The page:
A Brief History of Panic! at the Disco Through Their Live Performances

Chris Pizzello/Invision/AP
Brendon Urie of Panic! At the Disco performs at the MTV Video Music Awards at Radio City Music Hall on Aug. 20, 2018 in New York City.

Panic! at the Disco has been an ever-evolving outfit over the years, undergoing several band lineup changes and experimenting with different blends of arena rock, psych-pop, emo and pop/rock. But one thing that has remained constant in Panic's near 15-year career is frontman Brendon Urie -- and his ability to completely dominate the stage.

Urie's impressive showmanship has helped Panic! land performances on just about every daytime and late-night talk show, as well as eight headlining tours of their own. And after this week, Panic! will have another major performance to list on their already impressive resume: the 2018 American Music Awards.

Though Urie and Co. will be paying tribute to Queen on the Oct. 9 show (ahead of the Bohemian Rhapsody biopic debut on Nov. 2), their AMAs performance adds another chapter to the story that is Panic's career, one that has practically been defined by the live experience. Before their first-ever AMAs appearance, check out Panic's performance evolution below. 

"I Write Sins Not Tragedies" -- MTV Video Music Awards, 2006

Any performance of Panic's breakout hit is a special one for the nostalgia alone, but considering this song was the one that got the group the video of the year award at their first VMAs ever, this particular performance was monumental for them. The then-sprightly teenagers brought their award-winning vid to life, with Urie donning a similar top-hat-and-suit combo and surrounded by women in Victorian wedding attire. Urie's vocals have gotten stronger since, but this "I Write Sins" performance was a certainly a memorable beginning.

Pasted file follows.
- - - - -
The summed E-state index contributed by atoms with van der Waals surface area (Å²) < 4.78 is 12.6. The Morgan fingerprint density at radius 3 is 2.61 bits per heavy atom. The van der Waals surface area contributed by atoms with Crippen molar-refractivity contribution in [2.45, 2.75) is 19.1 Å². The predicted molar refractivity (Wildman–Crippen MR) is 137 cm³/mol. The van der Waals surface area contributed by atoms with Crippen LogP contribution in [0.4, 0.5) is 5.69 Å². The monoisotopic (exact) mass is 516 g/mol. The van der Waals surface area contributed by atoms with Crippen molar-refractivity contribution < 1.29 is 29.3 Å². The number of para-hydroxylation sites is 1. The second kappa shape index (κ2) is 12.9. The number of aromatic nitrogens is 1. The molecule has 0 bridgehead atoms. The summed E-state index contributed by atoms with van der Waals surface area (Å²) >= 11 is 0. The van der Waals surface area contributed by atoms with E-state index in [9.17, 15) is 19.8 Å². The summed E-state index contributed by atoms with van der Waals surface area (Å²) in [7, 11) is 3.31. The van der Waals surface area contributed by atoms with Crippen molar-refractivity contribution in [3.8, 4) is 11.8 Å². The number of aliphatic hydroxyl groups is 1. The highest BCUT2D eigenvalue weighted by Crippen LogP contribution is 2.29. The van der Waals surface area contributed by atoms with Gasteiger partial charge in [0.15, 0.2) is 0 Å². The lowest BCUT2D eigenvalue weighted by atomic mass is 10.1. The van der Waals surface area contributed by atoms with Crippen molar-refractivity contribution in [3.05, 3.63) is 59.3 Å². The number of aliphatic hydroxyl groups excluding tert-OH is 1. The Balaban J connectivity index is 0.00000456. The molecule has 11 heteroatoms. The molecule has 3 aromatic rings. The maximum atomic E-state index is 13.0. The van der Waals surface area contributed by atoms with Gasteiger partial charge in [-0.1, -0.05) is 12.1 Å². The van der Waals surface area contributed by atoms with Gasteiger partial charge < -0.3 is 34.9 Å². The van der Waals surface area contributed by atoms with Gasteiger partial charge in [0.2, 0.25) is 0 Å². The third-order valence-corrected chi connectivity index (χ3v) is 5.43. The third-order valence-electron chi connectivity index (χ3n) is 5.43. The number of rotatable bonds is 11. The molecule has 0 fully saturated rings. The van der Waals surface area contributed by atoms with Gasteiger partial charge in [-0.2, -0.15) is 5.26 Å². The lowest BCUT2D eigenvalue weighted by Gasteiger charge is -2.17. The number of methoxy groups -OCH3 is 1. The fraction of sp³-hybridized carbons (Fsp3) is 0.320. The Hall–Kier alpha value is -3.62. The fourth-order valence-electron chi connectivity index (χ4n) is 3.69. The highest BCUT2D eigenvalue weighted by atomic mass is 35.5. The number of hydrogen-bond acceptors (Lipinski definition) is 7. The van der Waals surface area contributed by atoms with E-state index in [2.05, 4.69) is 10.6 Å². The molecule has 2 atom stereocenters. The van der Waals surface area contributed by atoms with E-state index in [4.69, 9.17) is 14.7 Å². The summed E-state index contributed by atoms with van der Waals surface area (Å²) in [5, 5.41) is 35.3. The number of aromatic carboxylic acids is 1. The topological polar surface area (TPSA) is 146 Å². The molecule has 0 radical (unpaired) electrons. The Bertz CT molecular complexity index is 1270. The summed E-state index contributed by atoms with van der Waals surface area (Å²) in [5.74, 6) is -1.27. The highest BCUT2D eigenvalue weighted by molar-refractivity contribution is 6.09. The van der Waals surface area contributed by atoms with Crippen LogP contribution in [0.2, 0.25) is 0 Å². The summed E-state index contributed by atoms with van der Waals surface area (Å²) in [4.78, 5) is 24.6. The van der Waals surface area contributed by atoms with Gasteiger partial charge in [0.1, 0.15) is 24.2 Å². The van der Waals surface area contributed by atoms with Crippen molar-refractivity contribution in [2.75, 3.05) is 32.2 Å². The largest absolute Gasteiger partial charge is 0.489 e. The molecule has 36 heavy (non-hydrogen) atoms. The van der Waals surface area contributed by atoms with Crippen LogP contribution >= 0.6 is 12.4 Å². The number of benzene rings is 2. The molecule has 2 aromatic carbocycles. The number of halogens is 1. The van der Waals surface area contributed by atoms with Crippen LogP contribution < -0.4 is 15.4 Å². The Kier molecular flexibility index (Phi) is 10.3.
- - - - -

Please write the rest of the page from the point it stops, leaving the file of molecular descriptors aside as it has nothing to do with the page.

"The Only Difference Between Martyrdom and Suicide is Press Coverage" -- Nothing Rhymes With Circus Tour, 2006

Panic's first major headlining North American tour was just about as theatrical as they come, especially for a band that was considered pop-punk at the time. In line with the tour's title, the entire show had a very animated, burlesque feel -- complete with the band's name in flashing lights -- but the tour opener was the best spectacle. "The Only Difference" served as an introduction to Panic's fanciful productions, just with more attention on the entire atmosphere rather than Urie's entertaining skills.

"Northern Downpour" -- MTV Live at the Concert Hall, 2008

Even Urie has admitted that Pretty. Odd. is more of a studio album, which is why fans may notice Panic! no longer performs most of those tracks on tour. But luckily for those who adore the more down-tempo Panic!, the group still dedicated an entire tour to the album 10 years ago -- and the album actually isn't as boring live as Urie may think it is. In fact, "Northern Downpour" is arguably the most special of the record (at least in the live setting), stripping down their typically fast-paced production and highlighting Urie's harmonies with his then-bandmates.

"Let's Kill Tonight" drum solo -- Vices & Virtues Tour, 2011